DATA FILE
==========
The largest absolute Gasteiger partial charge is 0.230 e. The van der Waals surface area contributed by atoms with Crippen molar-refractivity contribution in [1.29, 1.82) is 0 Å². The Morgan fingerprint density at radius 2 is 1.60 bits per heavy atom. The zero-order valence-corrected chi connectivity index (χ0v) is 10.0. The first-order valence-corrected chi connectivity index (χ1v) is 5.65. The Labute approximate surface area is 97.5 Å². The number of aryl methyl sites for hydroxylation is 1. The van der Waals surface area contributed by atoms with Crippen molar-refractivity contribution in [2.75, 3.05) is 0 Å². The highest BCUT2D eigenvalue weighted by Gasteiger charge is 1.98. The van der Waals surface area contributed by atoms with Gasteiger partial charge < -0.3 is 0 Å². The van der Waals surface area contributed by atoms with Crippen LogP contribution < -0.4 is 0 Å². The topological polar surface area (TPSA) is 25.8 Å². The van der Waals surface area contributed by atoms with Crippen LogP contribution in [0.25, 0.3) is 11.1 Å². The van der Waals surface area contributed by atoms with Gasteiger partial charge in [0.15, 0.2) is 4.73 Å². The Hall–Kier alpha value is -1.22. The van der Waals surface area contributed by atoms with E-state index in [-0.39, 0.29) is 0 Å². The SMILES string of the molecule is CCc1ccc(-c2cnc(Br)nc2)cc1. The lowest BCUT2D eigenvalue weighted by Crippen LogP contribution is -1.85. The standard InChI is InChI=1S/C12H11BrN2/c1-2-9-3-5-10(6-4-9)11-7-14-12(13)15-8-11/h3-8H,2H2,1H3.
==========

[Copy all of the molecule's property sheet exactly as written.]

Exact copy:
The largest absolute Gasteiger partial charge is 0.230 e. The van der Waals surface area contributed by atoms with Crippen molar-refractivity contribution in [1.29, 1.82) is 0 Å². The Morgan fingerprint density at radius 2 is 1.60 bits per heavy atom. The zero-order valence-corrected chi connectivity index (χ0v) is 10.0. The first-order valence-corrected chi connectivity index (χ1v) is 5.65. The Labute approximate surface area is 97.5 Å². The number of aryl methyl sites for hydroxylation is 1. The van der Waals surface area contributed by atoms with Crippen molar-refractivity contribution in [2.75, 3.05) is 0 Å². The highest BCUT2D eigenvalue weighted by Gasteiger charge is 1.98. The van der Waals surface area contributed by atoms with Gasteiger partial charge < -0.3 is 0 Å². The van der Waals surface area contributed by atoms with Crippen LogP contribution < -0.4 is 0 Å². The topological polar surface area (TPSA) is 25.8 Å². The van der Waals surface area contributed by atoms with Crippen LogP contribution in [0.25, 0.3) is 11.1 Å². The van der Waals surface area contributed by atoms with Gasteiger partial charge in [0.15, 0.2) is 4.73 Å². The Hall–Kier alpha value is -1.22. The van der Waals surface area contributed by atoms with E-state index in [-0.39, 0.29) is 0 Å². The SMILES string of the molecule is CCc1ccc(-c2cnc(Br)nc2)cc1. The lowest BCUT2D eigenvalue weighted by Crippen LogP contribution is -1.85. The standard InChI is InChI=1S/C12H11BrN2/c1-2-9-3-5-10(6-4-9)11-7-14-12(13)15-8-11/h3-8H,2H2,1H3.